Yet another problem is that LCGs are not suitable for parallel programming. Multiple threads may access the currently stored state simultaneously causing a race condition. In implementations which use same initialization for different threads, equal sequences of random numbers may occur on simultaneously executing threads. Random number generators, particularly for parallel computers, should not be trusted.
Nevertheless, for some applications LCGs may be a good option. For instance, in an embedded system, the amount of memory available is often severely limited. Similarly, in an environment such as a video game console taking a small number of high-order bits of an LCG may well suffice. The low-order bits of LCGs when m is a power of 2 should never be relied on for any degree of randomness whatsoever. Indeed, simply substituting 2n for the modulus term reveals that the low order bits go through very short cycles. In particular, any full-cycle LCG when m is a power of 2 will produce alternately odd and even results.
Comparison with other PRNGs
If higher-quality random numbers are needed, and sufficient memory is available (~ 2 kilobytes), then the Mersenne twister algorithm provides a vastly longer period (219937 − 1) and variate uniformity. A common Mersenne twister implementation, interestingly enough, uses an LCG to generate seed data.
A Linear Feedback Shift Register PRNG can be implemented with essentially the same amount of memory and produces a stream of pseudorandom numbers with better randomness qualities when considering streams of bits, albeit with a bit more computation.
The linear feedback shift register has a strong relationship to linear congruential generators. Given a few values in the sequence, some techniques can predict the following values in the sequence for not only linear congruent generators but any other polynomial congruent generator.
- Full cycle
- Inversive congruential generator
- Lehmer RNG (sometimes called the Park-Miller RNG)
- Combined Linear Congruential Generator
- "Linear Congruential Generators" by Joe Bolte, Wolfram Demonstrations Project.
- Knuth 1997, Sec. 3.2.1
- Severance, Frank (2001). System Modeling and Simulation. John Wiley & Sons, Ltd. p. 86. ISBN 0-471-49694-4.
- Press, William H., et al. (1992). Numerical Recipes in Fortran 77: The Art of Scientific Computing (2nd ed.). ISBN 0-521-43064-X.
- The GNU C library's rand() in stdlib.h uses a simple (single state) linear congruential generator only in case that the state is declared as 8 bytes. If the state is larger (an array), the generator becomes an additive feedback generator and the period increases. See the simplified code that reproduces the random sequence from this library.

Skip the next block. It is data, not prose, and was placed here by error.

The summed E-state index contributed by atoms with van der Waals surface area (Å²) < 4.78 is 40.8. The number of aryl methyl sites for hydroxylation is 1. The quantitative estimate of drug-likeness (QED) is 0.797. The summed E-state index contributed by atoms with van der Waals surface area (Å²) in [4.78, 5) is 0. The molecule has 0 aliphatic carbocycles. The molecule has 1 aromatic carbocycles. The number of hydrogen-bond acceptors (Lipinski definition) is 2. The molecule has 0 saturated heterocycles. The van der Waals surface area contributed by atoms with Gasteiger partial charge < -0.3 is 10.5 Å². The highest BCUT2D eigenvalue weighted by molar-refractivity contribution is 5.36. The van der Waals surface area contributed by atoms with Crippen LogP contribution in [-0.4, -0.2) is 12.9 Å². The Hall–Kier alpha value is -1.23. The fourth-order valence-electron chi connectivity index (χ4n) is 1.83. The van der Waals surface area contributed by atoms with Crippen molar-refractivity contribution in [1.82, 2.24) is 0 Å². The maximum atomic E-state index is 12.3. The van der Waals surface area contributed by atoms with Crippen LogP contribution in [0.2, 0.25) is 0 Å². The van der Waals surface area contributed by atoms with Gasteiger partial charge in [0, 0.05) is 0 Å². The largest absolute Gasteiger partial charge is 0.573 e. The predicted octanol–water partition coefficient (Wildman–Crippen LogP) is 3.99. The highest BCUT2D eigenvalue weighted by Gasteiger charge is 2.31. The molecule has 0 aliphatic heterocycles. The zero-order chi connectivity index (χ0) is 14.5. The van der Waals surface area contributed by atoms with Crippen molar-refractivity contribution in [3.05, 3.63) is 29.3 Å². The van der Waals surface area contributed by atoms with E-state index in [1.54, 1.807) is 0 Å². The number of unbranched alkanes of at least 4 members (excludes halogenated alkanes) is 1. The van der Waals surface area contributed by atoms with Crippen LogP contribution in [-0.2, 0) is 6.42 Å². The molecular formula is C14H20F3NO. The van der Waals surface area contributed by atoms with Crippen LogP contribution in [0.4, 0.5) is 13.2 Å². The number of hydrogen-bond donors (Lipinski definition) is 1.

- "A collection of selected pseudorandom number generators with linear structures, K. Entacher, 1997". Retrieved 16 June 2012.
- "How Visual Basic Generates Pseudo-Random Numbers for the RND Function". Microsoft Support. Microsoft. Retrieved 17 June 2011.
- In spite of documentation on MSDN, RtlUniform uses LCG, and not Lehmer's algorithm, implementations before Windows Vista are flawed, because the result of multiplication is cut to 32 bits, before modulo is applied
- "ISO/IEC 14882:2011". ISO. 2 September 2011. Retrieved 3 September 2011.
- GNU Scientific Library: Other random number generators
- Coddington, Paul D. "Random number generators for parallel computers." (1997).
- Matsumoto, Makoto, and Takuji Nishimura (1998) ACM Transactions on Modeling and Computer Simulation 8
- RFC 4086 section 6.1.3 "Traditional Pseudo-random Sequences"
- S.K. Park and K.W. Miller (1988). "Random Number Generators: Good Ones Are Hard To Find". Communications of the ACM 31 (10): 1192–1201. doi:10.1145/63039.63042.
- D. E. Knuth. The Art of Computer Programming, Volume 2: Seminumerical Algorithms, Third Edition. Addison-Wesley, 1997. ISBN 0-201-89684-2. Section 3.2.1: The Linear Congruential Method, pp. 10–26.
- P. L'Ecuyer (1999). "Tables of Linear Congruential Generators of Different Sizes and Good Lattice Structure". Mathematics of Computation 68 (225): 249–260. doi:10.1090/S0025-5718-99-00996-5.
- Press, WH; Teukolsky, SA; Vetterling, WT; Flannery, BP (2007), "Section 7.1.1. Some History", Numerical Recipes: The Art of Scientific Computing (3rd ed.), New York: Cambridge University Press, ISBN 978-0-521-88068-8
- Gentle, James E., (2003). Random Number Generation and Monte Carlo Methods, 2nd edition, Springer, ISBN 0-387-00178-6.
- Joan Boyar (1989). "Inferring sequences produced by pseudo-random number generators". Journal of the ACM 36 (1): 129–141. doi:10.1145/58562.59305. (in this paper, efficient algorithms are given for inferring sequences produced by certain pseudo-random number generators).
- The simulation Linear Congruential Generator visualizes the correlations between the pseudo-random numbers when manipulating the parameters.
- Security of Random Number Generation: An Annotated Bibliography
- Linear Congruential Generators post to sci.math
- The "Death of Art" computer art project at Goldstein Technologies LLC, uses an LCG to generate 33,554,432 images
- P. L'Ecuyer and R. Simard, "TestU01: A C Library for Empirical Testing of Random Number Generators", May 2006, revised November 2006, ACM Transactions on Mathematical Software, 33, 4, Article 22, August 2007.